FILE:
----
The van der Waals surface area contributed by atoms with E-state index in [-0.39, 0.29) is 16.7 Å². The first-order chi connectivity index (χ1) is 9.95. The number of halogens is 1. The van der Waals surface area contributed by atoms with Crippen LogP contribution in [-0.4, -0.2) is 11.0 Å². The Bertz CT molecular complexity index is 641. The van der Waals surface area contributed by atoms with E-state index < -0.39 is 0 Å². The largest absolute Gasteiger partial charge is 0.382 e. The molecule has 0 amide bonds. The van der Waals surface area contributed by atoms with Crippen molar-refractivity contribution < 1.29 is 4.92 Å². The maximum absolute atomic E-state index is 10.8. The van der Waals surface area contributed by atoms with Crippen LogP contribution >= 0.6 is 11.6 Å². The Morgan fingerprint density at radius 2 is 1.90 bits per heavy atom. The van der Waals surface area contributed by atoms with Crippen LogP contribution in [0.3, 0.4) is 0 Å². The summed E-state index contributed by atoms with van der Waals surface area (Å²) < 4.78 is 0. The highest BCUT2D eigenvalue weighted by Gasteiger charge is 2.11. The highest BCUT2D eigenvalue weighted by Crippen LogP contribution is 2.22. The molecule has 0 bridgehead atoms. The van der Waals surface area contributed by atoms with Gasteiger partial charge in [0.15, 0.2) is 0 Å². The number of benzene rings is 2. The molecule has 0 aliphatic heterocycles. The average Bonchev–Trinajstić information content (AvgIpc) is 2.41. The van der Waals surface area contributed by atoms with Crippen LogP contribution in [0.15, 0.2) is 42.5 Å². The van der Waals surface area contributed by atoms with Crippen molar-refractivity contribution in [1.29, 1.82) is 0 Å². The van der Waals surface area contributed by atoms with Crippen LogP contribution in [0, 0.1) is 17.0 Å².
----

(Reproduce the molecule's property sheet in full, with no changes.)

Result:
The van der Waals surface area contributed by atoms with E-state index in [-0.39, 0.29) is 16.7 Å². The first-order chi connectivity index (χ1) is 9.95. The number of halogens is 1. The van der Waals surface area contributed by atoms with Crippen LogP contribution in [-0.4, -0.2) is 11.0 Å². The Bertz CT molecular complexity index is 641. The van der Waals surface area contributed by atoms with E-state index < -0.39 is 0 Å². The largest absolute Gasteiger partial charge is 0.382 e. The molecule has 0 amide bonds. The van der Waals surface area contributed by atoms with Crippen molar-refractivity contribution < 1.29 is 4.92 Å². The maximum absolute atomic E-state index is 10.8. The van der Waals surface area contributed by atoms with Crippen LogP contribution >= 0.6 is 11.6 Å². The Morgan fingerprint density at radius 2 is 1.90 bits per heavy atom. The van der Waals surface area contributed by atoms with Crippen LogP contribution in [0.3, 0.4) is 0 Å². The summed E-state index contributed by atoms with van der Waals surface area (Å²) < 4.78 is 0. The highest BCUT2D eigenvalue weighted by Gasteiger charge is 2.11. The highest BCUT2D eigenvalue weighted by Crippen LogP contribution is 2.22. The molecule has 0 bridgehead atoms. The van der Waals surface area contributed by atoms with Gasteiger partial charge in [0.15, 0.2) is 0 Å². The number of benzene rings is 2. The molecule has 0 aliphatic heterocycles. The average Bonchev–Trinajstić information content (AvgIpc) is 2.41. The van der Waals surface area contributed by atoms with Crippen LogP contribution in [0.15, 0.2) is 42.5 Å². The van der Waals surface area contributed by atoms with Crippen molar-refractivity contribution in [1.29, 1.82) is 0 Å². The van der Waals surface area contributed by atoms with Crippen LogP contribution in [0, 0.1) is 17.0 Å².